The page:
EU imposes €2.42 billion fine on Google for breach of antitrust rules
Image credit: REUTERS/Dado Ruvic
European antitrust regulators are imposing a record-breaking fine of €2.42 billion on Google. The company has been found guilty of manipulating its search engine results to promote its own shopping service over rivals.
The fine is more than double the previous record for breach of antitrust rules; a €1.06 billion fine imposed on Intel in 2014. Companies found guilty of breaking these rules may be fined up to 10 per cent their global turnover.
Google Shopping, the tech giant’s shopping service, allows consumers to compare products and prices online, using information gathered from online retailers. American and European rivals lodged a complaint about this service, arguing that Google was promoting its own service in its search engine results.
Following a seven-year investigation, Google has now been found guilty of breaking antitrust rules by “systematically” giving prominence to its own service and demoting rival services. As a result, Google Shopping is “much more visible to consumers” than rival services, the regulator concluded.
“Google has come up with many innovative products and service that have made a difference to our lives. That’s a good thing,” said Margrethe Vestager, the European Commissioner for Competition, in a press statement.
“But Google’s strategy for its comparison shopping service wasn’t just about attracting customers by making its product better than those of its rivals. Instead, Google abused its market dominance as a search engine by promoting its own comparison shopping service in its search results, and demoting those of competitors.”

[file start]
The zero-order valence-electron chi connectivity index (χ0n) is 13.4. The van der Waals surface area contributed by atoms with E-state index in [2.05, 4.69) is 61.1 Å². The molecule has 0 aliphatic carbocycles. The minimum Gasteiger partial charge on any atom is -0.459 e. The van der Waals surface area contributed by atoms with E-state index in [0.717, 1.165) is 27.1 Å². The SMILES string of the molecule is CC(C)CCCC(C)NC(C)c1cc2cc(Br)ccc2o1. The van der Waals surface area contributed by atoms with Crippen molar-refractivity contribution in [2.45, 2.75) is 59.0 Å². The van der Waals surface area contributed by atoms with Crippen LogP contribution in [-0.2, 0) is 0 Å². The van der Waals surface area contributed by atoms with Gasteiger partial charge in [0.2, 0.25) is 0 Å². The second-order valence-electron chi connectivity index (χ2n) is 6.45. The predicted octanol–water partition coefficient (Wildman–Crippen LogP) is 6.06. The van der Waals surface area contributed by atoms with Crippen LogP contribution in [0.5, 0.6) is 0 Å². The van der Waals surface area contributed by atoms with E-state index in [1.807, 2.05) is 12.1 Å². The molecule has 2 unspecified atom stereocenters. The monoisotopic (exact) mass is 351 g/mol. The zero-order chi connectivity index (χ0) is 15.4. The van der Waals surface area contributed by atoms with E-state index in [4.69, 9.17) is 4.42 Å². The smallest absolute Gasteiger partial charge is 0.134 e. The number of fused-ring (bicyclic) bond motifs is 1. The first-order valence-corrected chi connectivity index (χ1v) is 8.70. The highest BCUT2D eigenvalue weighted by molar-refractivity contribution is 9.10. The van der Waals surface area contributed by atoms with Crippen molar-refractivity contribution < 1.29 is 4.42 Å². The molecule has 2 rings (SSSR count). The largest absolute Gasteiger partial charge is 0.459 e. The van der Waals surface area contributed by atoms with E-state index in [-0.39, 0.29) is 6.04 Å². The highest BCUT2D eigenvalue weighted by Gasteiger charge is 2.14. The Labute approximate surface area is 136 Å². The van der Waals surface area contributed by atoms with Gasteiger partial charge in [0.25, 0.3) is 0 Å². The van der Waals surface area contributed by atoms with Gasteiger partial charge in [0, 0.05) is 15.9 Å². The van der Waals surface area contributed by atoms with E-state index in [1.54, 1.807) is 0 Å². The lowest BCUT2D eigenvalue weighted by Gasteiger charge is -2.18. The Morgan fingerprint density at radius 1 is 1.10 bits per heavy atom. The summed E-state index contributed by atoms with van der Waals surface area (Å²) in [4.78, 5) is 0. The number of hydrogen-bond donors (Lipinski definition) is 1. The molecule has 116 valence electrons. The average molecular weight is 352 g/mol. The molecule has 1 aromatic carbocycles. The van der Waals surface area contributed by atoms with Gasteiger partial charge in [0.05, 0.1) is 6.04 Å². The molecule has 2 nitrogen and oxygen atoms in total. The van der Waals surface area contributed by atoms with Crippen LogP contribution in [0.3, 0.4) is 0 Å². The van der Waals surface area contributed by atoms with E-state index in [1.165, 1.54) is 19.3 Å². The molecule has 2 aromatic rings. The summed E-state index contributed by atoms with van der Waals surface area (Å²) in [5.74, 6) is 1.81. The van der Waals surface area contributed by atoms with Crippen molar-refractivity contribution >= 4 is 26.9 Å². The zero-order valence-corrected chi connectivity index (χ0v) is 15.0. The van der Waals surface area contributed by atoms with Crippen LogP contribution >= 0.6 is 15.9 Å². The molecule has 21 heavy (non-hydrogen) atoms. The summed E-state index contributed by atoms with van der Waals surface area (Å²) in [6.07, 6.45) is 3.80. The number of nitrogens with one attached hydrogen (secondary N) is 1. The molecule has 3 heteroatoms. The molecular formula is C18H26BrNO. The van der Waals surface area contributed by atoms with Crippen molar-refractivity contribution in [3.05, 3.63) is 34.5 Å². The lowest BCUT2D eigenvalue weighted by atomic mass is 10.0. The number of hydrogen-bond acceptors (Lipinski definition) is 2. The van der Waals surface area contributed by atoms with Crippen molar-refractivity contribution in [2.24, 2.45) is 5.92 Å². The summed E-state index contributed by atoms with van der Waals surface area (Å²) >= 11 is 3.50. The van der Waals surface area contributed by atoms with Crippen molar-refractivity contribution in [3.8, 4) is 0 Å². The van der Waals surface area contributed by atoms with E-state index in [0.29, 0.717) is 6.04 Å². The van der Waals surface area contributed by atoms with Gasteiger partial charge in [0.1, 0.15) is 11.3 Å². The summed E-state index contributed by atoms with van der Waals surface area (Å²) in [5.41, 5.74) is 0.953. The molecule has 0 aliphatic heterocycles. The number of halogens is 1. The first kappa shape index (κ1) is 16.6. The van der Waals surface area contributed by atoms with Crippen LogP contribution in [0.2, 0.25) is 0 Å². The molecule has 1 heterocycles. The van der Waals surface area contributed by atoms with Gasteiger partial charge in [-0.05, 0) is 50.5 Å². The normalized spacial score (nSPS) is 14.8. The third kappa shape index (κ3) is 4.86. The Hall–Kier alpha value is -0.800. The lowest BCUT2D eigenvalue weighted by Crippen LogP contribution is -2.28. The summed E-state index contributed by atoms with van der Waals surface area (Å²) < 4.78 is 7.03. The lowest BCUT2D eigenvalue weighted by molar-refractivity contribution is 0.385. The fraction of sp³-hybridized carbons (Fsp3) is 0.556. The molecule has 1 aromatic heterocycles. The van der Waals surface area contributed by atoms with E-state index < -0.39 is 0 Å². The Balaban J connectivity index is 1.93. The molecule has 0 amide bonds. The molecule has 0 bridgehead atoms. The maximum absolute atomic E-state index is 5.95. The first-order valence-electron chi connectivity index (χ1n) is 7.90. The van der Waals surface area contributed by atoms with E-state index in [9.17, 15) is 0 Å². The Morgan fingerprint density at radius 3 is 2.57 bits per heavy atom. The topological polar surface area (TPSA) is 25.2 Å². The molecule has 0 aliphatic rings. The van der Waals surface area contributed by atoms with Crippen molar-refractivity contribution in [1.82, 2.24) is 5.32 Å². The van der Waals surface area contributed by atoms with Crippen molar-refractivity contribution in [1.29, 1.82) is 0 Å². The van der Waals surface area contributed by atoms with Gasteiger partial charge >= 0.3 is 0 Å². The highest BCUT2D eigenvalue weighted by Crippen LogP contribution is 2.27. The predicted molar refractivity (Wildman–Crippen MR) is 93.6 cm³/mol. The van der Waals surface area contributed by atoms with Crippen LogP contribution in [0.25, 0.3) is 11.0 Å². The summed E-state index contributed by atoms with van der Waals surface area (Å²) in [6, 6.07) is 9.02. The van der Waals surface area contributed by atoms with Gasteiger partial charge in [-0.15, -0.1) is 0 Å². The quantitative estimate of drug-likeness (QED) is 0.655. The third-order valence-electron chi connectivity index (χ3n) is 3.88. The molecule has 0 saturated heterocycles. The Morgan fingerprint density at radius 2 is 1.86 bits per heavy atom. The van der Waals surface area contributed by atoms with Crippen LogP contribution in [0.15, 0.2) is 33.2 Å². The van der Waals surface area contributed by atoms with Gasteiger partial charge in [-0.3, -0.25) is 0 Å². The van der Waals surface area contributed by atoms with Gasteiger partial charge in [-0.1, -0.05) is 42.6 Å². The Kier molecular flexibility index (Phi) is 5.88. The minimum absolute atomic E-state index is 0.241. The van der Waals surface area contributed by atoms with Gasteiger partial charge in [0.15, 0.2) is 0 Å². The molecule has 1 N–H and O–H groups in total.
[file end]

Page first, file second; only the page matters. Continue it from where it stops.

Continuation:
“What Google has done is illegal under EU antitrust rules. It denied other companies the chance to compete on the merits [sic] and to innovate. And most importantly, it denied European consumers a genuine choice of services and the full benefits of innovation.”
The Commission gave Google 90 days to end its activities, or else it will face fines of up to five per cent the average daily turnover of Alphabet, its parent company, every day.
“We continue to engage constructively with the European Commission and we believe strongly that our innovations in online shopping have been good for shoppers, retails and competition,” Google stated. The tech giant has argued that it packages its search results to make it easier for consumers to find what they are looking for.
Google has said that it may appeal. It has argued that regulators have ignored competition from its major rivals, Amazon and eBay.
In April 2015, the EU competition authority charged Google with distorting search engine results to favour its own shopping service over rivals.
The US Federal Trade Commission settled a search engine results case with Google in 2013 by requiring the search engine to stop “scraping” reviews and other information from rival websites for products on their own shopping service.
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